Kombucha Springs up on Tap at Spring Branch

Jessica and Chris Ollis are brewing kegs of flavor at Spring Branch Kombucha.

By Peyson Shields

Apr 2018

Photo courtesy Spring Branch KombuchaTry all the flavors, like lemon hops or strawberry basil, and then fill a 64-ounce glass growler or a vacuum-sealed bottle with your favorite.

When Chris Ollis started making kombucha, a fermented tea, at home, it was more as an experiment than a business opportunity. “Chris was brewing beer at home off and on for 20 years, so we had all the equipment,” says Jessica Ollis, Chris’s wife and business partner. “He decided one day, ‘I’m drinking kombucha, and I have this brewing equipment, so I’ll just give it a shot.’”

Although it took Jessica a while to get on board, when Chris made a comment about a batch being good enough to sell in early 2017, she tried the new brew and was all in. Jessica sampled a few flavors with friends who shared her excitement. Chris did the same—at a barbecue competition nonetheless.

“I thought I was an outlier, but realized it’s a little more mainstream,” says Chris. “The majority of the people in the room drank kombucha regularly.” Their successful market research helped propel the Ollises to take the leap and start Spring Branch Kombucha. “My mom grew up on a farm in Crawford County,” Chris says. “One of the massively important features of this farm is a spring. Historically, it never had a name, but the family called it the ‘Spring Branch.’” The family constructed a spring house and pump to push water to the house, and that stone structure served as the inspiration for Spring Branch’s logo.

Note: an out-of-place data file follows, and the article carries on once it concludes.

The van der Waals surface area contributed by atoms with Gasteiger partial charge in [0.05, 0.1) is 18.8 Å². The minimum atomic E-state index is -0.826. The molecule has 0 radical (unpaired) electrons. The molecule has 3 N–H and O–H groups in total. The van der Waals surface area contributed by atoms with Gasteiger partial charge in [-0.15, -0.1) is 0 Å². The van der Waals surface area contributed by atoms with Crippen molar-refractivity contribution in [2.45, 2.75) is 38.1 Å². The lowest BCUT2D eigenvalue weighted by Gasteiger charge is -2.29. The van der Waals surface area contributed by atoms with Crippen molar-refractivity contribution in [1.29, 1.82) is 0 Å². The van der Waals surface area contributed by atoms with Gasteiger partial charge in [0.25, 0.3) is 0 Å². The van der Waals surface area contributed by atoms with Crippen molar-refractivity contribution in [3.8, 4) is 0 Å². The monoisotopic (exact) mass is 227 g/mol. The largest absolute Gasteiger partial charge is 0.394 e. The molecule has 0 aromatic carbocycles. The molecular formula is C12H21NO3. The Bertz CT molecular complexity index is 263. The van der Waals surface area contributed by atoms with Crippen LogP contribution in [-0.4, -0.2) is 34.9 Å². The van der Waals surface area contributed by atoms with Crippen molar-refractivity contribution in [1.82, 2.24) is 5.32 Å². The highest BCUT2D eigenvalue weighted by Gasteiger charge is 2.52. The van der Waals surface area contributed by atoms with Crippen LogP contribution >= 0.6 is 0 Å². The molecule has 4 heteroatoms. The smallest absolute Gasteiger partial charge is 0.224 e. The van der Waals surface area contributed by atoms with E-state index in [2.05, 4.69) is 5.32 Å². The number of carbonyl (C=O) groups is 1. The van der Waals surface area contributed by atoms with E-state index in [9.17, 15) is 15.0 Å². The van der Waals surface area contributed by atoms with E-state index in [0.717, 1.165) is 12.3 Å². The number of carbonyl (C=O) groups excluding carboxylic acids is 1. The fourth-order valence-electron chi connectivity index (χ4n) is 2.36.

Photo by Vivian WheelerChris Ollis’s at-home brewing experiment turned into a business when he found flavorful success.

Kombucha has gained in popularity over the years for its fresh zing and health benefits—like being packed with probiotics that are said to be good for your gut. While fermented, kombucha has less than .05 percent alcohol content, which classifies the product as a soft drink in Missouri. That classification meant that the Ollises couldn’t bottle their Kombucha by hand due to bottling regulations, so they landed on 5-gallon kegs—the same set-up you’d have at a college reunion. “I think the quality of our product lasts [in a keg]—it keeps the shelf life longer and flavors bolder,” Jessica says.

Another benefit for Chris was to be able to experiment starting small and then scaling up. Jessica and Chris, along with Chris’s brother, Matt, are working in 30-gallon batches. Eventually, they will have the equipment and the capacity to produce up to 300-gallon batches. 

As “the chicken guy” in barbecue competitions, Chris, who serves as head brewer, wasn’t a novice when it came to experimenting with flavor. “I was a pretty plain-Jane beer person,” Chris says. “I tried a few exotic things but didn’t find them drinkable—the thing I enjoy most about kombucha is that it is drinkable. Raw kombucha is just an open platform.”

Spring Branch will eventually have six flavors on rotation: blueberry thyme, raspberry basil, lemon hops, coffee, lavender and elderberry ginger. Whether you’re wanting to fill up a 64-ounce glass growler or a 32-ounce stainless steel howler or just sip on a glass, Spring Branch Kombucha will be available at many places around 417-land this spring.

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